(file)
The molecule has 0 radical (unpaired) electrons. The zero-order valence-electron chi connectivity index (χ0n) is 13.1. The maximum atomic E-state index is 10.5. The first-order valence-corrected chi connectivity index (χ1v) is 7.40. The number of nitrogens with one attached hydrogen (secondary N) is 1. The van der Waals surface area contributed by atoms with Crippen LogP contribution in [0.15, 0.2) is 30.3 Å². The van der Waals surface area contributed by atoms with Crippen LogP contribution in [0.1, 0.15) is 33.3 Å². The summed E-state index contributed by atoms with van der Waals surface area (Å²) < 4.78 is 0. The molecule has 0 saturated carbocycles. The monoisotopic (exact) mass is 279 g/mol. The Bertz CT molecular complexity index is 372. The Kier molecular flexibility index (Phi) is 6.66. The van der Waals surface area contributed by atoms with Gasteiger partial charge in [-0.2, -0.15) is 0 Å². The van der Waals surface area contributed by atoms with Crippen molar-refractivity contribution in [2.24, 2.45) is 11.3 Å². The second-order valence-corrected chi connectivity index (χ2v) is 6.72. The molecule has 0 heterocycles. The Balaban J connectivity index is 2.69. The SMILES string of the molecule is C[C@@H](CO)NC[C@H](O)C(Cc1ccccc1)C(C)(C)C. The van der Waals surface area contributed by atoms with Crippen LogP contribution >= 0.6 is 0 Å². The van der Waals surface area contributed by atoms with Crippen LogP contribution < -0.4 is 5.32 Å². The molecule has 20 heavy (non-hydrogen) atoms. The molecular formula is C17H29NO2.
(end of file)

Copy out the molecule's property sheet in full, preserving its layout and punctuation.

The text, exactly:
The molecule has 0 radical (unpaired) electrons. The zero-order valence-electron chi connectivity index (χ0n) is 13.1. The maximum atomic E-state index is 10.5. The first-order valence-corrected chi connectivity index (χ1v) is 7.40. The number of nitrogens with one attached hydrogen (secondary N) is 1. The van der Waals surface area contributed by atoms with Crippen LogP contribution in [0.15, 0.2) is 30.3 Å². The van der Waals surface area contributed by atoms with Crippen LogP contribution in [0.1, 0.15) is 33.3 Å². The summed E-state index contributed by atoms with van der Waals surface area (Å²) < 4.78 is 0. The molecule has 0 saturated carbocycles. The monoisotopic (exact) mass is 279 g/mol. The Bertz CT molecular complexity index is 372. The Kier molecular flexibility index (Phi) is 6.66. The van der Waals surface area contributed by atoms with Gasteiger partial charge in [-0.2, -0.15) is 0 Å². The van der Waals surface area contributed by atoms with Crippen molar-refractivity contribution in [2.24, 2.45) is 11.3 Å². The second-order valence-corrected chi connectivity index (χ2v) is 6.72. The molecule has 0 heterocycles. The Balaban J connectivity index is 2.69. The SMILES string of the molecule is C[C@@H](CO)NC[C@H](O)C(Cc1ccccc1)C(C)(C)C. The van der Waals surface area contributed by atoms with Crippen LogP contribution >= 0.6 is 0 Å². The van der Waals surface area contributed by atoms with Crippen LogP contribution < -0.4 is 5.32 Å². The molecule has 20 heavy (non-hydrogen) atoms. The molecular formula is C17H29NO2.